Lymph node biopsy
A lymph node biopsy is the removal of lymph node tissue for examination under a microscope.
The lymph nodes are small glands that make white blood cells (lymphocytes), which fight infection. Lymph nodes may trap the germs that are causing an infection. Cancer can spread to lymph nodes.
Biopsy - lymph nodes; Open lymph node biopsy; Fine needle aspiration biopsy; Sentinel lymph node biopsy
How the Test is Performed
A lymph node biopsy is done in an operating room in a hospital or at an outpatient surgical center. The biopsy may be done in different ways.
An open biopsy is surgery to remove all or part of the lymph node. This is usually done if there is a lymph node that can be felt on exam. This can be done with local anesthesia (numbing medicine) injected into the area, or under general anesthesia. The procedure is typically done in the following way:
For some cancers, a special way of finding the best lymph node to biopsy is used. This is called sentinel lymph node biopsy, and it involves:
A tiny amount of a tracer, either a radioactive tracer (radioisotope) or a blue dye or both, is injected at the tumor site.
The tracer or dye flows into the nearest (local) node or nodes. These nodes are called the sentinel nodes. The sentinel nodes are the first lymph nodes to which a cancer may spread.
The sentinel node or nodes are removed.
Lymph node biopsies in the belly may be removed with a laparoscope. This is a small tube with a light and camera that is inserted through a small incision in the abdomen. One or more other incisions will be made and tools will be inserted to help remove the node. The lymph node is located and a piece of it is removed. This is usually performed under general anesthesia, which means the person having this procedure will be asleep and pain-free.
After the sample is removed, it is sent to the laboratory for examination.
A needle biopsy involves inserting a needle into a lymph node. This type of biopsy is done less often because the results are not as helpful as with an open biopsy.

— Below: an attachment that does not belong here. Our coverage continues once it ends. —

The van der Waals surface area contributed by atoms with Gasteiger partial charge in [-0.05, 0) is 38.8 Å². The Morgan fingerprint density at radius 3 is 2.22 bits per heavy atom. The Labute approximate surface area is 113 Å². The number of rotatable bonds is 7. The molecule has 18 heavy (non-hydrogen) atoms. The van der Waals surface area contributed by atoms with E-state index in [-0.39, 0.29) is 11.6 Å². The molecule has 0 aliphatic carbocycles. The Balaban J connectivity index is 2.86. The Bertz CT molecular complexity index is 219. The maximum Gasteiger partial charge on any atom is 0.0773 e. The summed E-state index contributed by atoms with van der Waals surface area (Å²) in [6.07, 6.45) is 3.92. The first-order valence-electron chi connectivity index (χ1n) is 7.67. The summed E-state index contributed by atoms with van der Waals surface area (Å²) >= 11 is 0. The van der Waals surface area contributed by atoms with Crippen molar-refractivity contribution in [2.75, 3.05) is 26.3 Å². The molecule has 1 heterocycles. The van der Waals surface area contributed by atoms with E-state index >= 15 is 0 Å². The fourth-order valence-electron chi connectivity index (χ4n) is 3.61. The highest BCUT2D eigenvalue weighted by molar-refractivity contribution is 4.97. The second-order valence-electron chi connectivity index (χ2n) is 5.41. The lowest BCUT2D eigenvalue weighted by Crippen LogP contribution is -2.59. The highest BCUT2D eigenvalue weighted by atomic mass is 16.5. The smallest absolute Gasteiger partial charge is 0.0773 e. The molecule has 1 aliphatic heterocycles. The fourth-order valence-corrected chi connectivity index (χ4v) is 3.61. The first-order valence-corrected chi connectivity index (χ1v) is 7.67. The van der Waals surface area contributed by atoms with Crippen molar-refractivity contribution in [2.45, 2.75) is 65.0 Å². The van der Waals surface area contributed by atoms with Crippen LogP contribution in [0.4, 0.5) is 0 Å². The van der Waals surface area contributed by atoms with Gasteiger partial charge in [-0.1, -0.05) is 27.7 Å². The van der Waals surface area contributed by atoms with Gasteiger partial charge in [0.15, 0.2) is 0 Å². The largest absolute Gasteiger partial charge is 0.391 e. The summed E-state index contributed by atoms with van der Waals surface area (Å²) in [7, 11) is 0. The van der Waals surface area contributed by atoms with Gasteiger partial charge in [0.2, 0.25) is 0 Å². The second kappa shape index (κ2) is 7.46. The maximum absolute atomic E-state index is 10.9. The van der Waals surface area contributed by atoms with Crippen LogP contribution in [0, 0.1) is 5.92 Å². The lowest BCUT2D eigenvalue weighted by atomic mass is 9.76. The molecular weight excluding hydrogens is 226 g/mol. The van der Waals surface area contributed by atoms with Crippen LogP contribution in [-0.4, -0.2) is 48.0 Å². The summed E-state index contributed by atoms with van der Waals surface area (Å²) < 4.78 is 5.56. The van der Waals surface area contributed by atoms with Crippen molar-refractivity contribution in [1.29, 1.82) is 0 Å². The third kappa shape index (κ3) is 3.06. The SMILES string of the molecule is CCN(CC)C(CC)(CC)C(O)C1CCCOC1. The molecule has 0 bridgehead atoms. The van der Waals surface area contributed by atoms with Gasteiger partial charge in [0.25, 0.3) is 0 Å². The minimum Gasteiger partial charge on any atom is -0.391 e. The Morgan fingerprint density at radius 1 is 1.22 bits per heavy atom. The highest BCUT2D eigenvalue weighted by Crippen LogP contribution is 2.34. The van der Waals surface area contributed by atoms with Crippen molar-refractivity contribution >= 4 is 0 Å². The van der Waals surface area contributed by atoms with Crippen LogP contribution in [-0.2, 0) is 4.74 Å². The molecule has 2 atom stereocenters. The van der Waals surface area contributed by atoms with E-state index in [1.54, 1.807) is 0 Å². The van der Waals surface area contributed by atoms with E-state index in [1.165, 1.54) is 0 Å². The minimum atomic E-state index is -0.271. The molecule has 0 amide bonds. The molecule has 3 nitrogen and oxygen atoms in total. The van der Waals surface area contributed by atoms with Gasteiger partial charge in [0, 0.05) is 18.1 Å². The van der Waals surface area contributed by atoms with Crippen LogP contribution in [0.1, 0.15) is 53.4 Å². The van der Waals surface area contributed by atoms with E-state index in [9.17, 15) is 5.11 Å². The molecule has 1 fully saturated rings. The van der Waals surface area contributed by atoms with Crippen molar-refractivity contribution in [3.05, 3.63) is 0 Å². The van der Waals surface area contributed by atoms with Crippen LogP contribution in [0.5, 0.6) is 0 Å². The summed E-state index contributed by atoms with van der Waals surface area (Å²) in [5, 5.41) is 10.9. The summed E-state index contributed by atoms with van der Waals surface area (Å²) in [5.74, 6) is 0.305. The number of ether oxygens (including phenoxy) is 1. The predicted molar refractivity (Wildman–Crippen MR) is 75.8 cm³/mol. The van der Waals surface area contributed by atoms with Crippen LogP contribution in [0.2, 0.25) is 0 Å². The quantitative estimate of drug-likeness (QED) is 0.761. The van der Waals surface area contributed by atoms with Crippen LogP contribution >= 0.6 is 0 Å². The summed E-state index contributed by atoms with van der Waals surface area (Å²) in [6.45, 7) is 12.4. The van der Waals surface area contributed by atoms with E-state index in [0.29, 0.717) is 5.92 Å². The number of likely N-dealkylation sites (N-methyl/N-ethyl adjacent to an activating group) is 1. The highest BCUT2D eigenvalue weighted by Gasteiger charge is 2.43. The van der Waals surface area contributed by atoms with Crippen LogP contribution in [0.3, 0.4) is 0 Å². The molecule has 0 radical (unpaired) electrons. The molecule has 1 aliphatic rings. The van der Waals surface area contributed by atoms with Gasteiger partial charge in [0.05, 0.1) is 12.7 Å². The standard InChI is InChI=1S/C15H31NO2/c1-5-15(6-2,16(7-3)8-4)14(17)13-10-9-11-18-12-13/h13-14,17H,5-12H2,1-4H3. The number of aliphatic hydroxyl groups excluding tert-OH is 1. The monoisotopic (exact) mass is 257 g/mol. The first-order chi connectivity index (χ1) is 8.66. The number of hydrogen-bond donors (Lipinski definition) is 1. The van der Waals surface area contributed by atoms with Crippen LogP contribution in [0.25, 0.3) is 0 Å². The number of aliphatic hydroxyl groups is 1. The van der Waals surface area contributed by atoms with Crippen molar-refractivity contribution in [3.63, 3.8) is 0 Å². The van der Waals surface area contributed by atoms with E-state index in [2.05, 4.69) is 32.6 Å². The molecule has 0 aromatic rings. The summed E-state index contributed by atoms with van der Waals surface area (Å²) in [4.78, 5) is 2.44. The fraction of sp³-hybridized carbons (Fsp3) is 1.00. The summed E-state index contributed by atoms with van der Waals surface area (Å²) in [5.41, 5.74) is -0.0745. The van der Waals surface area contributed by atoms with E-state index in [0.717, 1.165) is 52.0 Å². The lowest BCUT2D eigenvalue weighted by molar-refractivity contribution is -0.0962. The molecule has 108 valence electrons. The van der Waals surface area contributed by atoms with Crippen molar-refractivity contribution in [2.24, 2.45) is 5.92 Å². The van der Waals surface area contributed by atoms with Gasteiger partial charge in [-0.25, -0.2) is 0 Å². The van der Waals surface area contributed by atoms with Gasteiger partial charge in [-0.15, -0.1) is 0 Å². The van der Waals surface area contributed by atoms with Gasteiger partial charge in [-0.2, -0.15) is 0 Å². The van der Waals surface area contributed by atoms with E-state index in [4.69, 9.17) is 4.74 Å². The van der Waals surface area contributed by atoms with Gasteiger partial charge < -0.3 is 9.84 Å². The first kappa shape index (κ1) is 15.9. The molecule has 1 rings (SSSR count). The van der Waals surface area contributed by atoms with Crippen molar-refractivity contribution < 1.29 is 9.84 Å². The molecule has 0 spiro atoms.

How to Prepare for the Test
Tell your provider:
Your provider may ask you to:
How the Test will Feel
When the local anesthetic is injected, you will feel a prick and a mild stinging. The biopsy site will be sore for a few days after the test.
After an open or laparoscopic biopsy, the pain is mild and you can easily control it with an over-the-counter pain medicine. You may also notice some bruising or fluid leaking for a few days. Follow instructions for taking care of the incision. While the incision is healing, avoid any type of intense exercise or heavy lifting that causes pain or discomfort. Ask your provider for specific instructions about what activities you can do.
Why the Test is Performed
The test is used to diagnose cancer, sarcoidosis, or an infection (such as tuberculosis):
The results of the biopsy help your provider decide on further tests and treatments.
If a lymph node biopsy does not show any signs of cancer, it is more likely that other lymph nodes nearby are also cancer-free. This information can help the provider decide about further tests and treatments.
What Abnormal Results Mean
Abnormal results may be due to many different conditions, from very mild infections to cancer.
For example, enlarged lymph nodes may be due to:
Lymph node biopsy may result in any of the following:
Chernecky CC, Berger BJ. Biopsy, site-specific - specimen. In: Chernecky CC, Berger BJ, eds. Laboratory Tests and Diagnostic Procedures. 6th ed. Philadelphia, PA: Elsevier Saunders; 2013:199-202.
Chung A, Giuliano AE. Lymphatic mapping and sentinel lymphadenectomy for breast cancer. In: Bland KI, Copeland EM, Klimberg S, eds. The Breast: Comprehensive Management of Benign and Malignant Diseases. 5th ed. Philadelphia, PA: Elsevier; 2018:chap 42.
Young NA, Dulaimi E, Al-Saleem T. Lymph nodes. In: Bibbo M, Wilbur DC, eds. Comprehensive Cytopathology. 4th ed. Philadelphia, PA: Elsevier Saunders; 2015:chap 25.
Review Date: 6/11/2018
Reviewed By: Debra G. Wechter, MD, FACS, general surgery practice specializing in breast cancer, Virginia Mason Medical Center, Seattle, WA. Also reviewed by David Zieve, MD, MHA, Medical Director, Brenda Conaway, Editorial Director, and the A.D.A.M. Editorial team.
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